Author Topic: Best resources on why a Roth IRA is good for a new earner  (Read 684 times)

lhamo

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Best resources on why a Roth IRA is good for a new earner
« on: July 01, 2019, 09:23:52 AM »
DS is doing a well-paid tech internship this summer.  We will be covering his rent for the next year out of his college fund, so he wants to invest a portion of the money -- he is a CS major and either will go to grad school fully funded or get a high-paying tech job when he graduates, so he doesn't need access to the money in the short term.  He also won't have much of a tax burden because the internship is only for 12 weeks/$20kish, so it seems the Roth is the better choice.  Thought I'd ask here what people's favorite sites/blog posts are to explain the benefits of a Roth to a younger person just starting out in their career and financial life.

MDM

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Re: Best resources on why a Roth IRA is good for a new earner
« Reply #1 on: July 01, 2019, 10:10:11 AM »
Assuming he will still be your dependent (so the saver's credit won't apply), you could remind him of the commutative property of multiplication and how it applies to his situation: better to pay a lower tax rate now than a higher one later.


lhamo

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Re: Best resources on why a Roth IRA is good for a new earner
« Reply #2 on: July 01, 2019, 01:20:27 PM »
He's 18 so there is no benefit to us including him on our taxes -- I was going to walk him through filing his own return.

MDM

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Re: Best resources on why a Roth IRA is good for a new earner
« Reply #3 on: July 01, 2019, 01:41:02 PM »
He's 18 so there is no benefit to us including him on our taxes -- I was going to walk him through filing his own return.
Yes, if you owe no tax then the $500 additional CTC won't benefit you.

If he is not your dependent, however, Roth is not necessarily best at a $20K income, because he's very close to the $19,250 cutoff for the 50% saver's credit tier.

seattlecyclone

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Re: Best resources on why a Roth IRA is good for a new earner
« Reply #4 on: July 01, 2019, 01:51:40 PM »
He's 18 so there is no benefit to us including him on our taxes -- I was going to walk him through filing his own return.

You're not really allowed to choose whether he's a dependent or not. If you provide the majority of his support (among the other requirements), he's still a dependent.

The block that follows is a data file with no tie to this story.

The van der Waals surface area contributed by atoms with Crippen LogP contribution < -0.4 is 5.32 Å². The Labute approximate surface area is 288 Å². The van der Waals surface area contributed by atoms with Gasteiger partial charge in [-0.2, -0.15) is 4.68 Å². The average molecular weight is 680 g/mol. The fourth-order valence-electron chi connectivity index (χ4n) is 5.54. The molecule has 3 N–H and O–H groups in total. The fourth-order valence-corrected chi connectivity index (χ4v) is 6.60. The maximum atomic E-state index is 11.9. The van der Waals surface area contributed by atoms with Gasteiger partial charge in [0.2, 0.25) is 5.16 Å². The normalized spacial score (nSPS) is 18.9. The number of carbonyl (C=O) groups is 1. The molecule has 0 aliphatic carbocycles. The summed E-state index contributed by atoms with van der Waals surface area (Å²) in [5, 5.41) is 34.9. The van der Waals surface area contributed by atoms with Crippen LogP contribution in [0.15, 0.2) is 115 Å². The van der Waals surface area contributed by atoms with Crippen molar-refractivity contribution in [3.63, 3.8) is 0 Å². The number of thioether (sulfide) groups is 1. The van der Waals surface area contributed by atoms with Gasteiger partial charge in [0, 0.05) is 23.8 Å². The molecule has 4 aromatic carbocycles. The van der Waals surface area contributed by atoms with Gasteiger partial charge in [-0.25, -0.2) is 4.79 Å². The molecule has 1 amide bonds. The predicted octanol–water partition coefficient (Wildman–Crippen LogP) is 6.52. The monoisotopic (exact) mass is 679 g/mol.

Nobody's forcing you to claim the benefits of dependency on your tax return, but on his side the question isn't whether or not you did claim him, but whether you could.

MDM

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Re: Best resources on why a Roth IRA is good for a new earner
« Reply #5 on: July 02, 2019, 08:26:07 PM »
If you aren't familiar with the intricacies of "who could be a dependent?" see section C (particularly pp. C-7 and C-8) of https://www.irs.gov/pub/irs-pdf/p4012.pdf.

See also https://www.thetaxadviser.com/issues/2010/aug/nichols-aug-2010.html for a decent review.

Once the facts are established in hindsight, your son either is or is not eligible to be your dependent.  But you as a family may, in all legality, arrange those facts during this year to reach the conclusion you desire.  E.g., "who pays" the college expenses.


seattlecyclone

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Re: Best resources on why a Roth IRA is good for a new earner
« Reply #6 on: July 03, 2019, 02:36:58 PM »
Exactly. The time to decide whether or not it's advantageous for him to be a dependent is now, while there's still plenty of time left in the year to arrange things either way.

After further reading on the topic, what I said before about dependents isn't fully correct. For the purpose of the standard deduction, if you can be claimed as a dependent your deduction is the same whether your parents actually claim you as a dependent or not. However the parent's choice to claim a qualifying child or not does make a difference for certain tax credits (such as education credits and the saver's credit). I think your son would be disqualified from the saver's credit anyway until he is no longer a full-time student, but the education credit piece could be quite relevant to your decision here.